Some of the annals, particularly Tig, have large sections missing due to the quality of the manuscript. The translator, Whitley Stokes, does not remark on the quality of the manuscript (Rawlinson B. 502) specifically, in his edition, but it can become a major problem when dealing with a set of annals. Tig shares the same heritage as AU does, but it is far more troublesome in that the most complete version that may be compiled is in four (or five, if one includes Tig Continuator) fragments where, between each, many years are missing and cannot be replaced. Tig is, early on, more concerned with Clonmacnoise material, as it derives from the tradition followed by the Clonard chronicle. As with AU, however, the later material blends together events recorded in other chronicles, both extant and lost. The major problem, today, with using Tig as a source is the general inaccessibility of a thorough translation: Stokes left most of the Tig Latin untranslated, presenting a barrier to many researchers who would care to refer to it. It also lacks any direct anno Domini dating, and Stokes has merely substituted the years that the listed events happened in other annals.
In the same tradition as Tig, Clo is very similar in content to both AU and its brother-chronicle Tig (though the translation at hand, by Conell Mageoghagan, is in a prose form in the earliest times, rather than an annual set of entries). Mac Niocaill notes that "down to the mid-tenth century Clo has almost nothing that is not in [AU] also." (Mac Niocaill, 23) Because of this, we can deduce that the sources for the two are similar, and indeed, Clo is thought to be derived directly from the older Clonmacnoise chronicle that gave rise to Tig and was quite possibly assimilated into AU or the Armagh chronicle. As there does not appear to be any more recent translation available, it would appear that, for early medieval Irish history, the better source would be AU in a general sense, as there have been much more recent, and much more scholarly, editions of it.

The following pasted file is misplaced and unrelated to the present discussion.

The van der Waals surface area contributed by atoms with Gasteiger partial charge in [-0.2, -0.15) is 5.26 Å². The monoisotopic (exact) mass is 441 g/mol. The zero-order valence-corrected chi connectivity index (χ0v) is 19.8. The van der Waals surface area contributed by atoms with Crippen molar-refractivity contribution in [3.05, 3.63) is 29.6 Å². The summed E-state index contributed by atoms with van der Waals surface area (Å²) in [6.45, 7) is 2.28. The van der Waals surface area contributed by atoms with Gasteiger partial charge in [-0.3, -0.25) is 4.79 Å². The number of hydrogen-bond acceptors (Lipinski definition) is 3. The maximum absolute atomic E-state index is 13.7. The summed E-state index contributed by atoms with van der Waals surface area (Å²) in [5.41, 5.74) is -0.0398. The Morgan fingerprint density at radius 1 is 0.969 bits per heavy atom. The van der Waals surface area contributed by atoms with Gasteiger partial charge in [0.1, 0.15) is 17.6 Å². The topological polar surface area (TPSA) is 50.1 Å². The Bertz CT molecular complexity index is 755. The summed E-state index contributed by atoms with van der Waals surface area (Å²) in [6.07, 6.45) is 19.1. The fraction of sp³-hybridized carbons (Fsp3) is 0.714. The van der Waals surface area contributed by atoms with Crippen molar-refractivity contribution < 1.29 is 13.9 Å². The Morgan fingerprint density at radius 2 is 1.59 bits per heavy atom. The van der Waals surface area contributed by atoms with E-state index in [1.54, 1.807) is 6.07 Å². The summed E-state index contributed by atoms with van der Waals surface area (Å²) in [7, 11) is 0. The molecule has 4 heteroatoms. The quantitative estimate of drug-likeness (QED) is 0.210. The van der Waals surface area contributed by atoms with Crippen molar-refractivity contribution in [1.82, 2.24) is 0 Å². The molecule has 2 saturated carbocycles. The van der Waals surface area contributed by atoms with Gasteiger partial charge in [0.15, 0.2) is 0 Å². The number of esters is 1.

Finally, AI appears to derive to some degree from the central root of all the early annals, though, as Mac Niocaill states, it is "drastically abbreviated, often to the detriment of sense." (Mac Niocaill, 25) It is not certain whether AI derives from a Clonmacnoise tradition or an Armagh one, but even in the early medieval entries, the focus is largely on events of a Munster interest. Indeed, "after about 790 AI becomes a predominantly Munster Chronicle." (Hughes, 112) Communities such as Lismore and Emly are often thought to have been possible places for the composition of the original texts of AI, but unfortunately, this is difficult to verify. What is certain is that it is a strongly Munster-oriented annal, and therefore is almost certain to have been composed there. Indeed, we later see many entries regarding the family of Brían Boramha, and many of the exploits of his life are repeated in AI. It is probable that, being set in Munster, political affiliations may have influenced the writers of the annal somewhat towards this preponderance of entries on Brían and his descendants. It is much more effective as a Munster source than most other annals, but in the early period, is somewhat less complete for the rest of Ireland.
In the matter of the early Irish annals, therefore, it must be decided that each draws on the tradition of a single chronicle, probably originating in Iona, that covered the major events of the world up until the early eighth century. The texts diverge slightly after that to follow paths pertaining to Ulster, Meath, and Munster, and eventually cross-pollinate to form hybrid annals, which are the forms that have reached us. Though dating and verifiability may be problematic, the simple answer is to use more than one annal (preferably, several) to help eliminate errors. The annals, while certainly not perfect sources, still have a definite and important place in medieval research, and through study of their own history, we may learn more about how to read each of them for its content, not just its words.
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Mac Airt, Seán, and Gearóid mac Niocaill, eds. The Annals of Ulster (to A.D.